People all over the world are remembering, reflecting, and “celebrating” today. It happens every year, but nothing about the reason for remembering, reflecting, or celebrating was likely to be remembered on the initial day. Sure, a few might have remembered a year later, or even a couple of decades later, but those memories would have been relegated to family and a few close friends.
It was a day like many others in the Roman Empire. Criminals faced trial, were found guilty, and were executed. In order to deter other criminals some of those individuals were executed on a cross in plain public view. It was impossible to pass by without seeing the bodies and hearing the cries. Common thieves, murderers, and other perpetrators were lined along the entry way to cities, and other prominent places.
Yes, the day was just like many other days in the Empire.
Only this day, an innocent man would be executed. He was charged with blasphemy, which did not really concern the Romans unless someone was a threat to Caesar. To the Romans, Jesus did not appear to be much of a threat, but to the Jews, He was disrupting the religious hierarchy.
And so, this man, Jesus, needed to be brought to justice – at least in the eyes of the religious leaders among the Jews. Why? Because He healed people? Because He taught about God? Because He showed love?
No, that wasn’t it. But He did those things without also honoring the traditions set by man. And, ultimately, because He claimed oneness with God.
But then, in a prelude to what Jesus would experience Himself, Jesus brought Lazarus back from the dead. This act of mercy – this miracle! – was the final straw, and the religious leaders became determined to kill Him (John 11.53).
And so they found a way to make that happen.
But the sequence of events that led to Jesus’ death, was ultimately not their plan; it was God’s.
Acts 3.15 calls Jesus the Author of life, but if we consider the realities of Genesis 1, John 1, Colossians 1, and Hebrews 1, Jesus is also the Creator of time (because He created everything).
So, as we are in the process of considering what it means to redeem the time (Eph 5.16), we must consider that our redemption, and indeed, the redemption of all of Creation (Romans 8.19-23), is a part of Jesus redeeming the time. It was a part of Jesus’ purpose. It is because of Jesus’ love.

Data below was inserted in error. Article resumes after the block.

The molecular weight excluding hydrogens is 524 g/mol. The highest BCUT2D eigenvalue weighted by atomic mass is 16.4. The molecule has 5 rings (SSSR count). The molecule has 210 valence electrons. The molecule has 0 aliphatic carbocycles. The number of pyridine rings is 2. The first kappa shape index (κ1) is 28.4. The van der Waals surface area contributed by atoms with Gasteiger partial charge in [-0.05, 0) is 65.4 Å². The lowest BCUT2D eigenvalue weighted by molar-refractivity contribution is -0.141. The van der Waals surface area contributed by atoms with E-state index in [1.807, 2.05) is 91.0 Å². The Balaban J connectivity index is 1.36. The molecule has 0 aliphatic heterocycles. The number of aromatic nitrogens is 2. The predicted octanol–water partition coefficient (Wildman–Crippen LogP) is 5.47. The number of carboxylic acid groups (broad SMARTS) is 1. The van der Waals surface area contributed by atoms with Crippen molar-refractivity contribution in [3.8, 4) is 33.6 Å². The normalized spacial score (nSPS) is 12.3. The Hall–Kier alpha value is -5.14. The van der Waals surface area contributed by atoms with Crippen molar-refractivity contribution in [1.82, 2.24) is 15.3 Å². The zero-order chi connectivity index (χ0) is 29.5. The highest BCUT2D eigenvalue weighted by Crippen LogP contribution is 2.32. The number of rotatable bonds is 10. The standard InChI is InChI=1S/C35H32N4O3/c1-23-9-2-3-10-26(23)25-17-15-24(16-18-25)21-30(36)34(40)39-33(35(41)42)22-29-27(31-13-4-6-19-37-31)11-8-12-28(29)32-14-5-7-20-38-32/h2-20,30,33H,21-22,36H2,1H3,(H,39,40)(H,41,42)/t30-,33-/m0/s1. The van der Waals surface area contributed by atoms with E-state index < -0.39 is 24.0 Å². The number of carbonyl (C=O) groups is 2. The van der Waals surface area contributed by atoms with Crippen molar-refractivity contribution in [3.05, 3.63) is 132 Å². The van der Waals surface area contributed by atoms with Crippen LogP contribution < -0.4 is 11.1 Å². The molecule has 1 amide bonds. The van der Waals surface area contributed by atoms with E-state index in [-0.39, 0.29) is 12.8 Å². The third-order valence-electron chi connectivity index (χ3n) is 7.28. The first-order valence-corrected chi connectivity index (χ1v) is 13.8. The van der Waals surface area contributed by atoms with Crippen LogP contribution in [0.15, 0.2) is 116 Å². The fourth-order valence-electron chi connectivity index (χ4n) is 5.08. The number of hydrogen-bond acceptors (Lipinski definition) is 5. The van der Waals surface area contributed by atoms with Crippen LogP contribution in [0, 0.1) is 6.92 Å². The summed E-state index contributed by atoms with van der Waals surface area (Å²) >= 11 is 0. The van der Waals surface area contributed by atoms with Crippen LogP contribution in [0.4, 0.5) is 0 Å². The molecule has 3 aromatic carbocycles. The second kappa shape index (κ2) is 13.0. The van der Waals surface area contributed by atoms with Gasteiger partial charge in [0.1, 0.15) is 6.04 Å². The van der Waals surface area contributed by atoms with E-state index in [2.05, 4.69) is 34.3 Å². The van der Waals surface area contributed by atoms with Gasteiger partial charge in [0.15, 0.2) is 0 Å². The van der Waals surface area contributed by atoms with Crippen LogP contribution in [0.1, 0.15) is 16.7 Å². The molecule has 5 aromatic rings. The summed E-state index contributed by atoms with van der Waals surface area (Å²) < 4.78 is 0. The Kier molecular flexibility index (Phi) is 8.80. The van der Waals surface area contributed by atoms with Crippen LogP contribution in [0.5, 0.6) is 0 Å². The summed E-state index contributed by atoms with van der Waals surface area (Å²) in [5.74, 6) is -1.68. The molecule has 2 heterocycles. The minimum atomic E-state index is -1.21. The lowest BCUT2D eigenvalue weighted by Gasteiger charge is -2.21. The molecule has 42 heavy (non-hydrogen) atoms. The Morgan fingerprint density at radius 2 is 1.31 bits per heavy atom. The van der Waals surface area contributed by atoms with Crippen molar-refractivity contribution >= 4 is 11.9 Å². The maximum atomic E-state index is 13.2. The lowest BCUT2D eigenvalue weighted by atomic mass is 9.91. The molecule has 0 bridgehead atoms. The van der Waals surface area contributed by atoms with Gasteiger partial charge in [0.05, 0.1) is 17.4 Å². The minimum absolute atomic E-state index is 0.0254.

The fact is that on the cross, the religious leaders thought that justice had been served. It had. But not as they thought; rather, it was as God had planned. God is both just and the justifier (Romans 3.26), and that justification comes through Jesus.
It is the righteousness of God, available through Jesus that makes us worthy in God’s eyes (Romans 3.21-22). It is nothing that we have done; it is only by what He did. We are unrighteous, but God, in His mercy, made a way for us to be righteous, through faith in Jesus.
And it was on a cross, on a hill, nearly 2000 years ago, that Jesus made that possible.
That day so long ago was a miserable day for those who knew Jesus then. But we know the story did not end on the hill that day. Sunday was coming. It is what happened on Sunday that proves Jesus was who He said He was. It is what happened Sunday that provides testimony that death is not the end. It is what happened on that Sunday, that give us evidence that what Jesus said was real then – and is still real today.
So, remember, reflect, and even celebrate today, but not just because of today. Do so, because today was unlike any other day, which was proven just days later on Resurrection Sunday. Then continue to remember, reflect, and celebrate because of the Hope that the resurrection still brings today. And then continue to remember and reflect (at least) on the truth that Jesus offers even more, and demands even more, because He fully offered Himself to meet every demand necessary so that not only could time and Creation be redeemed, but that we would be redeemed as well.
Today is certainly unlike any other day. And so we must remember. And reflect. And celebrate. And help others to do the same.